A couple of weeks ago, the Patriots traveled to Denver to take on the up-and-down Broncos. That game lived up to its billing with Denver alternating periods of solid play with utter ineptitude.
Now the Patriots prepare to take on the New Orleans Saints in their last of three straight home games at Foxboro Stadium. The Saints have been so inconsistent this season they put Denver in the death and taxes category when it comes to things we can rely on.
So what can we expect on Sunday? Good question. Will the Patriots see the promising version of quarterback Aaron Brooks — the one who posted a passer rating of 144.1 in a come-from-behind win over the Colts — or will they see the mistake-prone youngster who stumbled his way through a loss to the Jets in prime time on Nov. 4?
Judging from his numbers for the season, New England can likely expect something closer to the latter. Brooks has had more clunkers than the stellar outings he showed last season when he replaced the injured Jeff Blake and led the Saints into the playoffs, winning the franchise's first-ever postseason game. He's completing just 54 percent of his passes and has been sacked 28 times, a rather high number given his mobility and quality offensive line.
But the Saints offensive inconsistencies aren't all Brooks' fault. New Orleans has a solid running game, featuring the talented Ricky Williams, but the receiving corps is much like the Patriots: no depth.
Joe Horn and Willie Jackson are the top targets and are capable receivers, but free agent signee Albert Connell has been a major bust and tight end Cam Cleeland is perpetually injured. Cleeland will be questionable for the Patriots game with a high ankle sprain after sitting out the previous three. If he's unable to go, that will mean he's missed 27 of the Saints last 44 games.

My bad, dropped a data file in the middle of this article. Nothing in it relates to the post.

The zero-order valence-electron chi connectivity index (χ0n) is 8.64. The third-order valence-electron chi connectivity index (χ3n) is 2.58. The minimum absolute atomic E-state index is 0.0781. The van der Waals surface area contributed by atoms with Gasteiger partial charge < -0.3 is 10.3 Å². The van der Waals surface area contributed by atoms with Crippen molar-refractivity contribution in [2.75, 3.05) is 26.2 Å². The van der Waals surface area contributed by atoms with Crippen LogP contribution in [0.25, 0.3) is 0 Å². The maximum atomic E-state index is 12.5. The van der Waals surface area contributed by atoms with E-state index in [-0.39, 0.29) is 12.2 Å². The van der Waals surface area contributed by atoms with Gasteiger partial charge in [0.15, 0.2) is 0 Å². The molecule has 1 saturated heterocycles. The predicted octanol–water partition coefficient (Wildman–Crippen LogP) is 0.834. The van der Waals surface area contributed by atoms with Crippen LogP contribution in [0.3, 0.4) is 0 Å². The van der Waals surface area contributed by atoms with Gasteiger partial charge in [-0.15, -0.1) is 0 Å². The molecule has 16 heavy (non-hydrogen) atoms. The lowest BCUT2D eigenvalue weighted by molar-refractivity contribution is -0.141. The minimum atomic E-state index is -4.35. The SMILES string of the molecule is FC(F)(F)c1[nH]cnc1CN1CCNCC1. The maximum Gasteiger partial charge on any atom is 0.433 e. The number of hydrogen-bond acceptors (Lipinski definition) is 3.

Cleeland's absence is especially noticeable in the red zone, where the Saints are among the league's worst in touchdown production. Despite having an offense ranked in the top 10 statistically, New Orleans had just 10 touchdowns in 30 red-zone trips before last week's 4-for-4 effort.
Without Cleeland as an option, Brooks has only Horn, Jackson and Williams out of the backfield as options. In other words, they are very easy to defend from in close.
The few touchdowns the Saints do get from inside the 20 come from Williams, who is a tough-nosed, straight-ahead runner. He works well behind his talented offensive line, which remained in tact for 22 straight games before left guard Wally Williams missed a start earlier this season. The unit is led by tackles William Roaf, who sprained his right knee last week, and Kyle Turley, both of whom are Pro Bowl talents. Turley actually was named a unanimous All-Pro last season despite not making the Pro Bowl team. Williams averages more than 4 yards per carry with four touchdowns as the focal point of the offense.